Free higher education: UK vs Germany
Education has positive benefits for the whole society. With higher education, people have more job opportunities and the country has a larger skilled labor force. Whether or not higher education should be free, is a recurring topic of debate around the world. The main cause of the debate is growing tuition fees and student loan debts. In regard to the ever-increasing student loan, a simple solution can be to provide tuition-free higher education at public universities. However, this costs for the tuition-free higher education has to be recovered from elsewhere – Increase in Taxes! In recent times, this debate has led to surprising policy changes in countries around the world. Let’s have a look at why or why not is the higher-education free in two popular destinations for international students to study in UK and study in Germany.
Study in UK: Why is higher education NOT free?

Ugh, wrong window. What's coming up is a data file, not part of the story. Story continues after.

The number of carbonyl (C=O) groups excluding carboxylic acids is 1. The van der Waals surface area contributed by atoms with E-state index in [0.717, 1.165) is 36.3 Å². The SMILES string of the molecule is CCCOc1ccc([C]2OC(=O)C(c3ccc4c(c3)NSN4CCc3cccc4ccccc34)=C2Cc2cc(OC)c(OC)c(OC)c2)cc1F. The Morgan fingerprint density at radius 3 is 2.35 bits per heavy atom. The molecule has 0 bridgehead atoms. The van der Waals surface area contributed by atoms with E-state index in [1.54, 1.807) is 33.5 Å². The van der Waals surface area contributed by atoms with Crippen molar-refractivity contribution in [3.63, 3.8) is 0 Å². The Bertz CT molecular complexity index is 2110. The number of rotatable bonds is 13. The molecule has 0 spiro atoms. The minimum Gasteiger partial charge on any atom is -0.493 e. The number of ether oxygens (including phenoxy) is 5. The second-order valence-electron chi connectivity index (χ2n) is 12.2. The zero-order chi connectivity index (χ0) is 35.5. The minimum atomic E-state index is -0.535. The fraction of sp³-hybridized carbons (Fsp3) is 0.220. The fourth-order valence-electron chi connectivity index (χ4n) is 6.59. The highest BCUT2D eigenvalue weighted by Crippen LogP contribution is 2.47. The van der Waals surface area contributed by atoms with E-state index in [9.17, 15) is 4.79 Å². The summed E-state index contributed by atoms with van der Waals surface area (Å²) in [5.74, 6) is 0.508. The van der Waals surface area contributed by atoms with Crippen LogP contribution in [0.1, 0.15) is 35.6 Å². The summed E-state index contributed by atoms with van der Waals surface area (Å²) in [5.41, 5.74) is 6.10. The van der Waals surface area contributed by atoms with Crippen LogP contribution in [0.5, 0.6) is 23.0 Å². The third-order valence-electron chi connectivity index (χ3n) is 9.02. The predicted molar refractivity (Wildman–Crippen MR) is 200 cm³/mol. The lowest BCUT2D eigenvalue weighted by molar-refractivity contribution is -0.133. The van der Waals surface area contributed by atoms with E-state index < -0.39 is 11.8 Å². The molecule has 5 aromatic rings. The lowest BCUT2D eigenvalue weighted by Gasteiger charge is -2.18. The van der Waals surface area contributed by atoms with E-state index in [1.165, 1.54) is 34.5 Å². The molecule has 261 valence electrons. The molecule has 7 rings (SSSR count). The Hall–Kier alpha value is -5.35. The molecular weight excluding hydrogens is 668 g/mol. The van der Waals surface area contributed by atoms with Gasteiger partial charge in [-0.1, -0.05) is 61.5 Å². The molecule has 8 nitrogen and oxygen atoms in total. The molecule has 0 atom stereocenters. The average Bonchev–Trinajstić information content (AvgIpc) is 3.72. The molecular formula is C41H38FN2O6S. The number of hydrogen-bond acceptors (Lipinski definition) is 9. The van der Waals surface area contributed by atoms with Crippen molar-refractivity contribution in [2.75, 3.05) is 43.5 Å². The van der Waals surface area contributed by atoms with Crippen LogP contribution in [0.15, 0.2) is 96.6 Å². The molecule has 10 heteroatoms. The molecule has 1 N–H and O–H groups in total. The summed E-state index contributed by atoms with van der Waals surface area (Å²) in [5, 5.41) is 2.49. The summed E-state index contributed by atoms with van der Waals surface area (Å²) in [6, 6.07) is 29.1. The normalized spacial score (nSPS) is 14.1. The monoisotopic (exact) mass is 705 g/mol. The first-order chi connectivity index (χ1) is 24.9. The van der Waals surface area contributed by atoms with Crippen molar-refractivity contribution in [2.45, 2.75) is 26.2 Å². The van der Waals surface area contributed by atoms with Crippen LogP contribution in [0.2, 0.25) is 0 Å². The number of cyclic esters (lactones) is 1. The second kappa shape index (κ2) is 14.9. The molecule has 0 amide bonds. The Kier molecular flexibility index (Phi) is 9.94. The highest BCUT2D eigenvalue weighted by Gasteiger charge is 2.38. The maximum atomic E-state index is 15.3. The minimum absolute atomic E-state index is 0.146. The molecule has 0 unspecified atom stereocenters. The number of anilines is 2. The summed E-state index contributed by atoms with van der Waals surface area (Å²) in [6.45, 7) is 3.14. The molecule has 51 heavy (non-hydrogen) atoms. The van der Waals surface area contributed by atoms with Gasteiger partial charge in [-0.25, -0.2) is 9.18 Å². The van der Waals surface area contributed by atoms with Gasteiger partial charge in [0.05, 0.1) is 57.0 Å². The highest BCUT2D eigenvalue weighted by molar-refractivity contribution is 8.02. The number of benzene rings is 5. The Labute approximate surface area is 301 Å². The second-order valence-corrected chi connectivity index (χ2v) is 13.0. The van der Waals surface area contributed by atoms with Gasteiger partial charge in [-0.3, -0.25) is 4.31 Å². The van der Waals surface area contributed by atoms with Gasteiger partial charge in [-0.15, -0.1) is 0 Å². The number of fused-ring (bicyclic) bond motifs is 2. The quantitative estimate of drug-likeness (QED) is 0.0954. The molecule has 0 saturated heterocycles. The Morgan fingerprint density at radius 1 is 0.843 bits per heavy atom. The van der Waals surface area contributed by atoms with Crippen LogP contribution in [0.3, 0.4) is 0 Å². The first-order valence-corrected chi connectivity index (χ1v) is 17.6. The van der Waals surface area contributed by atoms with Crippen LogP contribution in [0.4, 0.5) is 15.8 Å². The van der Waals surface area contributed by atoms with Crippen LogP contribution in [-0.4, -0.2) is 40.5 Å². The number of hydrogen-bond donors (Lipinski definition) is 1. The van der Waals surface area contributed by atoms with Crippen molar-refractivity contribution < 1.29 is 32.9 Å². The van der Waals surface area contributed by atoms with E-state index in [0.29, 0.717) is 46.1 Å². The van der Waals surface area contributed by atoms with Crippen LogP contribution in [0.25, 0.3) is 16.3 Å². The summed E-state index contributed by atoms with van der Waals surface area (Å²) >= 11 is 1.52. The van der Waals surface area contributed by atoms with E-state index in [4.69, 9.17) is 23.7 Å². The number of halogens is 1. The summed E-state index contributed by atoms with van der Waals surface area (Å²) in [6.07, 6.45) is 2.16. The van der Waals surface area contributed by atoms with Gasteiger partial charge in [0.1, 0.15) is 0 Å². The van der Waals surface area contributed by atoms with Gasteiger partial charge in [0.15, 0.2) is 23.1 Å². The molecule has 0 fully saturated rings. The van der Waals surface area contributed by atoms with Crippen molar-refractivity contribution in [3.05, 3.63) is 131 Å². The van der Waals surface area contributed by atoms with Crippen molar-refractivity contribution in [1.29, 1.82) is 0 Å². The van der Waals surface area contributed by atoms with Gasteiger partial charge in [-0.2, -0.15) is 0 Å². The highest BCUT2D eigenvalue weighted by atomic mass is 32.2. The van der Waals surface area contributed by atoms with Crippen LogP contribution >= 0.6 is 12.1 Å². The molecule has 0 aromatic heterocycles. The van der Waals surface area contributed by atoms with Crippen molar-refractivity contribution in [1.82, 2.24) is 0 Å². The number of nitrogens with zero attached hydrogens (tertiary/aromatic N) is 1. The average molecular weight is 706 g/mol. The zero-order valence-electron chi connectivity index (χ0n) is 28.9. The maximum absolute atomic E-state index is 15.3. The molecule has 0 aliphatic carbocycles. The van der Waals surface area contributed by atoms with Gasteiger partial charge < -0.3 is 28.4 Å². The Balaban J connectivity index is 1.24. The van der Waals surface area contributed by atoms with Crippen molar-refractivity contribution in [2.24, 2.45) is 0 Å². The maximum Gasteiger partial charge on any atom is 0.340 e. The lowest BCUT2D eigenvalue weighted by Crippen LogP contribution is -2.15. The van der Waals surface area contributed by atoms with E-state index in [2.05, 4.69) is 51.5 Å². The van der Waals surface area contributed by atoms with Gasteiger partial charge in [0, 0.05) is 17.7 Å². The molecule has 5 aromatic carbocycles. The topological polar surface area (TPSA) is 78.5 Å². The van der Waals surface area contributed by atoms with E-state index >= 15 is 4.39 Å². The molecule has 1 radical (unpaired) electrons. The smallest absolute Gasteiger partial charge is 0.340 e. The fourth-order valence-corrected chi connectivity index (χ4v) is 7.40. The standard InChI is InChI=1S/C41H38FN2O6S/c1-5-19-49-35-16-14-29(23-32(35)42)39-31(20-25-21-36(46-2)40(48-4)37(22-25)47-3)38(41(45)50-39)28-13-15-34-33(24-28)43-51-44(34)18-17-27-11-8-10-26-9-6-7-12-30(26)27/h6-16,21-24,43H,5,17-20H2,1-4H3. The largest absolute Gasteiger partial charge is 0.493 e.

Two years after Tony Blair made the about statement, tuition fees were introduced as a means of boosting funding to higher education in the UK on basis of the Dearing report (National Committee of Inquiry into Higher Education, 1997). Two of the important points stated in the report were:
- We do not underestimate the strength of feeling on the issue of seeking a contribution towards tuition costs: nor do we dispute the logic of the arguments put forward. A detailed assessment of the issues has, however, convinced us that the arguments in favor of a contribution to tuition costs from graduates in work are strong, if not widely appreciated. They relate to equity between social groups, broadening participation, equity with part-time students in higher education and in further education, strengthening the student role in higher education, and identifying a new source of income that can be ring-fenced for higher education.